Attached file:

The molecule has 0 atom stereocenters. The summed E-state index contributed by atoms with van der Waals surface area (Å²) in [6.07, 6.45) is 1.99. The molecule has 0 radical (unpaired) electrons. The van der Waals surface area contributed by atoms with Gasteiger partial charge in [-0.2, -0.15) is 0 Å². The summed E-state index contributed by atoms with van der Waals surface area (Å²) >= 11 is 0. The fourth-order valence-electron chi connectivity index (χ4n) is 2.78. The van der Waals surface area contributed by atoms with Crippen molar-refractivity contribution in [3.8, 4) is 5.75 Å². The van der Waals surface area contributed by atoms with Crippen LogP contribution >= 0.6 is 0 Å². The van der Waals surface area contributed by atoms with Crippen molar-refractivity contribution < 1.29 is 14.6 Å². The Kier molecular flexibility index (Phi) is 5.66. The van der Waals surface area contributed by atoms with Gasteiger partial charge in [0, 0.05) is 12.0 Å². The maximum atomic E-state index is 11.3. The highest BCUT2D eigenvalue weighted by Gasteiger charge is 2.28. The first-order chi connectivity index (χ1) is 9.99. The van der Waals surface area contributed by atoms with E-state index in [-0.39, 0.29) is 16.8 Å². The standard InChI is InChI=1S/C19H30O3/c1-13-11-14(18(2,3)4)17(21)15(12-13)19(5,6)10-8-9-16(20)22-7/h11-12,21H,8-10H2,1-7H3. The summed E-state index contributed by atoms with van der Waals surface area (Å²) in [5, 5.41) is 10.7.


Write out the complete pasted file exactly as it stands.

The molecule has 0 atom stereocenters. The summed E-state index contributed by atoms with van der Waals surface area (Å²) in [6.07, 6.45) is 1.99. The molecule has 0 radical (unpaired) electrons. The van der Waals surface area contributed by atoms with Gasteiger partial charge in [-0.2, -0.15) is 0 Å². The summed E-state index contributed by atoms with van der Waals surface area (Å²) >= 11 is 0. The fourth-order valence-electron chi connectivity index (χ4n) is 2.78. The van der Waals surface area contributed by atoms with Crippen molar-refractivity contribution in [3.8, 4) is 5.75 Å². The van der Waals surface area contributed by atoms with Crippen LogP contribution >= 0.6 is 0 Å². The van der Waals surface area contributed by atoms with Crippen molar-refractivity contribution < 1.29 is 14.6 Å². The Kier molecular flexibility index (Phi) is 5.66. The van der Waals surface area contributed by atoms with Gasteiger partial charge in [0, 0.05) is 12.0 Å². The maximum atomic E-state index is 11.3. The highest BCUT2D eigenvalue weighted by Gasteiger charge is 2.28. The first-order chi connectivity index (χ1) is 9.99. The van der Waals surface area contributed by atoms with E-state index in [-0.39, 0.29) is 16.8 Å². The standard InChI is InChI=1S/C19H30O3/c1-13-11-14(18(2,3)4)17(21)15(12-13)19(5,6)10-8-9-16(20)22-7/h11-12,21H,8-10H2,1-7H3. The summed E-state index contributed by atoms with van der Waals surface area (Å²) in [5, 5.41) is 10.7.